If shopping on Black Friday isn't your thing, then a trip to Cooperstown on Friday or Saturday might be a better way to spend your time.
The Farmers' Museum and the Fenimore Art Museum will be open both days from 10 a.m. to 4 p.m., and a visit to the Farmers' Museum will be without the usual $12 admission fee. A donation, however, is requested.
"We're offering families an escape from the ordinary," said Todd Kenyon,director of marketing for the Farmers' Museum and the Fenimore Art Museum, two not-for-profit institutions that share the same administrative staff. "We're an option for families who are gathering for the holidays to get outdoors and experience something memorable together."
Visitors will have the opportunity to stroll the Historic Village at the Farmers' Museum and enjoy a 19th century Thanksgiving at the Lippett Farmhouse and the Middlefield Print Shop, or take a ride on the Empire State Carousel.
"This weekend is known as the first holiday shopping weekend, but there are many that don't want to deal with that craziness and may enjoy experiencing something a bit more relaxing," said Kenyon. "We think they might enjoy stepping back into a simpler time, and you can do that in our Historic Village.
"Also, we wanted to keep the event affordable for families, so this year we're offering admission by donation," added Kenyon. "Visitors may donate whatever dollar amount they may wish."
While you still have to pay the admission fee at the Fenimore Art Museum, Kenyon says the exhibits are well worth it. And if you can't make it this weekend, you do have until the end of the year before the place closes for the first three months of 2018.
Kenyon said the museum has attracted quite a crowd in 2017 so far, particularly "The Art of Figure Skating through the Ages: The Dick Button Collection." Button was a two-time Olympic champion and five-time world champion in figure skating, and also became a well-known television analyst in the 1960s during Olympic broadcasts.
"We did quite well this year," said Kenyon. "Attendance has been up over our yearly averages, and the Button Collection is much more than photos. The artwork in the exhibition is quite varied, including oil paintings, costumes worn by famous skaters in the Olympics, ice skates, show posteres, folk art, 17th-century Dutch tiles. There's also Dick's Olympic medals and so much more."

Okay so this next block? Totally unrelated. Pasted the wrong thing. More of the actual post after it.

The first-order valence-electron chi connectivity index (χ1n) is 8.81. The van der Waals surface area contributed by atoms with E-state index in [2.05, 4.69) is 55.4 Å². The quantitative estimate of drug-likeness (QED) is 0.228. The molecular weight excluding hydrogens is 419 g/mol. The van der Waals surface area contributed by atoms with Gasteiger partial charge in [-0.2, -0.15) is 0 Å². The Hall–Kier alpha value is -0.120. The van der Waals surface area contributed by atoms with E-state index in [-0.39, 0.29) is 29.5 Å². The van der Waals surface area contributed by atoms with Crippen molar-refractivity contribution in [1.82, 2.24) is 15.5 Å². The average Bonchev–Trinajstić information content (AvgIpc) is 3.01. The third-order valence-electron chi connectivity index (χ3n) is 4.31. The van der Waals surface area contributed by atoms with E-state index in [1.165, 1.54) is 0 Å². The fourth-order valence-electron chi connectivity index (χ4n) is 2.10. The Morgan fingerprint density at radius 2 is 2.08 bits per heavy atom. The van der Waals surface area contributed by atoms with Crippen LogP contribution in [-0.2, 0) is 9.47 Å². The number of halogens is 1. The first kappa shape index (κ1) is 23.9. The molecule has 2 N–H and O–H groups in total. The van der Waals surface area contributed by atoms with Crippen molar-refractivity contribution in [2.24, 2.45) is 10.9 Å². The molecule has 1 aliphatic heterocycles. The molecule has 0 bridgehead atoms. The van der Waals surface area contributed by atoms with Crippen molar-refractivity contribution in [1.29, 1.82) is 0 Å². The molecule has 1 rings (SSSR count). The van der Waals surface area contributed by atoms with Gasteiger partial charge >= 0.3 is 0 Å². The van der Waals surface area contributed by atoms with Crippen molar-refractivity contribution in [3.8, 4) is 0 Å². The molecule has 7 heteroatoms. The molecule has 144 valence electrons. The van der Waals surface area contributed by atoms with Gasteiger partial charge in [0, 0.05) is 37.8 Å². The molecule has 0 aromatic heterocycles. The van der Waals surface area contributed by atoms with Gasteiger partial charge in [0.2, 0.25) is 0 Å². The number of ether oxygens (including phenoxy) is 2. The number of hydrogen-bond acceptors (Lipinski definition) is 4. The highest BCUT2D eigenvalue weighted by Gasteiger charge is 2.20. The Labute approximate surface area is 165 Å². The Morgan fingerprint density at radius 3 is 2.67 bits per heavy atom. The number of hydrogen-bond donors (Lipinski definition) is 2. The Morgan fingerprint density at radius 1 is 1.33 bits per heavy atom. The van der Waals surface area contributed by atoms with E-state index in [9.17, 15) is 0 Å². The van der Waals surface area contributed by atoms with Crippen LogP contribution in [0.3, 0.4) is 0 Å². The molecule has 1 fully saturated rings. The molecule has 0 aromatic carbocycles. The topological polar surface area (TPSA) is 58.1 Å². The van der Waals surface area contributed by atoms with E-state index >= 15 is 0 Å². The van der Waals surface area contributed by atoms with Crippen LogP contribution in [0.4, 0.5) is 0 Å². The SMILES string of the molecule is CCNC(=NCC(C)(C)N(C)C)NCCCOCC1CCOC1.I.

Kenyon said the Button exhibit attracted more than just figure skating fans.
"The exhibit has something for everyone," he said. "Visitation definitely included people who have a background in skating, but most are just art lovers and repeat patrons of our museum."
Along with 2017's temporary exhibits, the Fenimore also has its regular ongoing exhibits, including the Thaw Collection of American Indian Art, which only recently returned from being on display at the Metropolitan Museum of Art in New York City. Kenyon said the museum will announce its 2018 season, starting April 1, within the next few weeks.
The Fenimore Art Museum has been on the banks of Lake Otsego in Cooperstown since 1939. Much of its fine art collection was donated by Stephen Carlton Clark, while the museum also has plenty of material relating to James Fenimore Cooper, the 19th-century author of "The Last of the Mohicans."
The Farmers Musuem opened its doors to the public in 1944, and at the time included the collections of the Otsego County Historical Society, William B. Sprague, founder of the Early American Industries Association, and the Wyckoff family, one of Brooklyn's oldest farming families.
Here is what still is on exhibit at the Fenimore Art Museum through Dec. 31:
"The Art of Figure Skating through the Ages: The Dick Button Collection."
"Our Strength is our People: The Humanist Photographs of Lewis Hine."
"American Folk Art: Seven Decades of Collecting."
"Edward Curtis Among the Kwakiutl."
"Hamilton's Final Act."
"Between Observation and Imagination: Paintings by Tracy Helgeson."
"Still and Solemn Chambers: Recent Paintings by Frank Farmer."